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Americanization in the StatesImmigrant Social Welfare Policy, Citizenship, and National Identity in the United States, 19081929$
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Christina A. Ziegler-McPherson

Print publication date: 2009

Print ISBN-13: 9780813033617

Published to Florida Scholarship Online: September 2011

DOI: 10.5744/florida/9780813033617.001.0001

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Americanizing the Home

Americanizing the Home

Housing Reform and the California Home Teacher Act of 1915

Chapter:
(p.66) 4 Americanizing the Home
Source:
Americanization in the States
Author(s):

Christina A. Ziegler-McPherson

Publisher:
University Press of Florida
DOI:10.5744/florida/9780813033617.003.0005

In California, Americanization initially centered on interventions in the labor market through the CCIH's regulation of agricultural labor camps. However, the CCIH developed two other important programs, housing and education, that were like two sides of the same coin, reflecting progressive understandings of the home. This view of the home was both traditional—preserving the middle-class value of privacy—and progressive: asserting the state's right to intervene in the home and regulate private property to protect the community against disease and disorder. While the commission's housing program sought to clean up the exterior appearance of immigrants' homes and neighborhoods, the education program tried to inculcate foreign-born women with new, Anglo-American values that would inspire immigrant families to transform their homes from within. But the targeting of immigrants' cultures that underlay the Home Teachers Act was to become the driving factor in the entire Americanization movement during World War I.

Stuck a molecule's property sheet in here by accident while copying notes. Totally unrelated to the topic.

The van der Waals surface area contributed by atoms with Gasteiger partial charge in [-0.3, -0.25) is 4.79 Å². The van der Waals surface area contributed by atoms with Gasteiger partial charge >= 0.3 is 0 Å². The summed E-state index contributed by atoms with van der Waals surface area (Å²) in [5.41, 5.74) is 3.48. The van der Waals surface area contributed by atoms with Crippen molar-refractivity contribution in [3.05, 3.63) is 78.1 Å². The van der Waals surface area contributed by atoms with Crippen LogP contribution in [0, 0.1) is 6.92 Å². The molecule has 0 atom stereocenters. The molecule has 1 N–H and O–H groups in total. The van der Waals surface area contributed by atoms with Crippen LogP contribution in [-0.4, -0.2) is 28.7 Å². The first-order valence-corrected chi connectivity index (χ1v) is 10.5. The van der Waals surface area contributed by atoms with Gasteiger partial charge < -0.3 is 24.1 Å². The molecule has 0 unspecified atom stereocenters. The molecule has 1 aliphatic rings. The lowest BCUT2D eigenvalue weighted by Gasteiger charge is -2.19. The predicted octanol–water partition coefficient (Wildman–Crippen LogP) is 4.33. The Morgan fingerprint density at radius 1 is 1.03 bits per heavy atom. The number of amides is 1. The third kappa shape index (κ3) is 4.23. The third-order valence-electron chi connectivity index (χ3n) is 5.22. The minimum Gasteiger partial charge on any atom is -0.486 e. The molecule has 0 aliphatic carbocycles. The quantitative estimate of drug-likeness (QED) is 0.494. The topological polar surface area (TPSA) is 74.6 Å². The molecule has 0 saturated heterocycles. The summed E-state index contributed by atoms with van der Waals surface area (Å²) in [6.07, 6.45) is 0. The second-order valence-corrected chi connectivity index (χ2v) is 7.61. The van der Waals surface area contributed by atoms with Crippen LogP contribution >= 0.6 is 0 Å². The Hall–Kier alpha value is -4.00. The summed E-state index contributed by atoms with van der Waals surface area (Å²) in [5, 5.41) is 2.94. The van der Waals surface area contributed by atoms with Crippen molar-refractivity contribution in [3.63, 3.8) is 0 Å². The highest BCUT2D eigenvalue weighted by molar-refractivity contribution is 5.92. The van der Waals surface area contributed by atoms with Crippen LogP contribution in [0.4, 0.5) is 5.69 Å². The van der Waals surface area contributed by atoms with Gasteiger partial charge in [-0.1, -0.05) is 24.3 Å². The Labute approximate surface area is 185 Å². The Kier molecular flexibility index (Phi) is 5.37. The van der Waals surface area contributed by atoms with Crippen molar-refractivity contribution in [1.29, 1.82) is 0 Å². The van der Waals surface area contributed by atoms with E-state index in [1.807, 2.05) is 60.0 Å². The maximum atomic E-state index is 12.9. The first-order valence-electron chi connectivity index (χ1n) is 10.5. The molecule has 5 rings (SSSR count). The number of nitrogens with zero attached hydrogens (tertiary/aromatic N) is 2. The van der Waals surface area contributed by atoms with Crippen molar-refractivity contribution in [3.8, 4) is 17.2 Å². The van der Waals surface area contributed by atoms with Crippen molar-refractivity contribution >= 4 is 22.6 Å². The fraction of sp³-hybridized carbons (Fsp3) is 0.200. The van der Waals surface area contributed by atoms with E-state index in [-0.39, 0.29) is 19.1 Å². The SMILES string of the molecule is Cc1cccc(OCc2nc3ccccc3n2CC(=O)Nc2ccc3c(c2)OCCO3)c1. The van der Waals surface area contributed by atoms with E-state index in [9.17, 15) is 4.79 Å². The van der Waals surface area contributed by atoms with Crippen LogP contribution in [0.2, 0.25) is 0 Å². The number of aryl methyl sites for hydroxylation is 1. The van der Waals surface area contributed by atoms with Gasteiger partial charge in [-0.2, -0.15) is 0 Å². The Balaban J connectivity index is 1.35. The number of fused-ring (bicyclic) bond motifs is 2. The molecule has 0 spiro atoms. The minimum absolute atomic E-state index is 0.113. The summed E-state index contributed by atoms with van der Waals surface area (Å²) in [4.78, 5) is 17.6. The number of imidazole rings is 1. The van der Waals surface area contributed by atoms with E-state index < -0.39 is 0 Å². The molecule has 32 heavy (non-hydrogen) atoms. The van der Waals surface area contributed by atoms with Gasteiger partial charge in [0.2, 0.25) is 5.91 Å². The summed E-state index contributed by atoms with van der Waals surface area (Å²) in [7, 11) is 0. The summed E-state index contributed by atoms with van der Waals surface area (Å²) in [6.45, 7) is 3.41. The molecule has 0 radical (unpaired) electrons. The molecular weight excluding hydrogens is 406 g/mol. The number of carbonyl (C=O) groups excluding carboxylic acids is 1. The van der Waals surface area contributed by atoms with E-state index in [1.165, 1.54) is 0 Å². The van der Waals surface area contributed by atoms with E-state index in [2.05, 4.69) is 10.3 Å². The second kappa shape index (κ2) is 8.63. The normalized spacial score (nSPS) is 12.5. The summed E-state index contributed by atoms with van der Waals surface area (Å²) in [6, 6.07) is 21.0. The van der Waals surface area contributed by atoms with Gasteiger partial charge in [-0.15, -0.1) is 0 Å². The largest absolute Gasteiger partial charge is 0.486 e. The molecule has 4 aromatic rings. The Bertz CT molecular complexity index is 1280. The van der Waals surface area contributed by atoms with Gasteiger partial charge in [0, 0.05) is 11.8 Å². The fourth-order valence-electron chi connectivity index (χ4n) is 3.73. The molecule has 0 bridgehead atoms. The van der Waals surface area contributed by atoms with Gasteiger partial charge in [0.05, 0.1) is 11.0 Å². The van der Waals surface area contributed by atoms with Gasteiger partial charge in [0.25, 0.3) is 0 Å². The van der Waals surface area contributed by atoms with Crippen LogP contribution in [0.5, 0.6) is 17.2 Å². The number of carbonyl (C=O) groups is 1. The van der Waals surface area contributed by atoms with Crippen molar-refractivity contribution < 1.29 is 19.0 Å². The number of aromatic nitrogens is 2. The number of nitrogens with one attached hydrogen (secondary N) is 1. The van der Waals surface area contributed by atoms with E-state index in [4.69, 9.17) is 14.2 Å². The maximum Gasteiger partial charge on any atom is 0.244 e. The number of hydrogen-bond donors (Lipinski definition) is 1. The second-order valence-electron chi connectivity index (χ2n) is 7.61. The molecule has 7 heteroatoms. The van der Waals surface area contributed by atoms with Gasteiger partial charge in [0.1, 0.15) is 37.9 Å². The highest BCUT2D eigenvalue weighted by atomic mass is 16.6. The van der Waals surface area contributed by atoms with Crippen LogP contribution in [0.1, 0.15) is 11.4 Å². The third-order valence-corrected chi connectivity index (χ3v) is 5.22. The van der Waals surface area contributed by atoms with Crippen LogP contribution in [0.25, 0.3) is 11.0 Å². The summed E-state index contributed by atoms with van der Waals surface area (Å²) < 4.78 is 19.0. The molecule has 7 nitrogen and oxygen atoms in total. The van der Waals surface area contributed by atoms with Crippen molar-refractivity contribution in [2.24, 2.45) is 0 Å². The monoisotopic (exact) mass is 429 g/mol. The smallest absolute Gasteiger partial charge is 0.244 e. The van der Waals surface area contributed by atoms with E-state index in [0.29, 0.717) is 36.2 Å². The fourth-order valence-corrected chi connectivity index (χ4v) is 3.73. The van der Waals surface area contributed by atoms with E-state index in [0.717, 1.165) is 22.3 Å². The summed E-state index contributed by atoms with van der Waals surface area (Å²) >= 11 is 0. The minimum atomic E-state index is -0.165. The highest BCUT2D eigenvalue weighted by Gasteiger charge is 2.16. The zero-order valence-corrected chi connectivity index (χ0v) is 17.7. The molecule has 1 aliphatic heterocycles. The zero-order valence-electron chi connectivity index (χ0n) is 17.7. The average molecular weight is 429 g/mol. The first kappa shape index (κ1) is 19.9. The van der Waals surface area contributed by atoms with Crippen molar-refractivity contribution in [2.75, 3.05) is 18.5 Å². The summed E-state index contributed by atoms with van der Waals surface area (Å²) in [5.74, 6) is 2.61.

Keywords:   Americanization, labor market, CCIH, immigration, Anglo-American values, World War I

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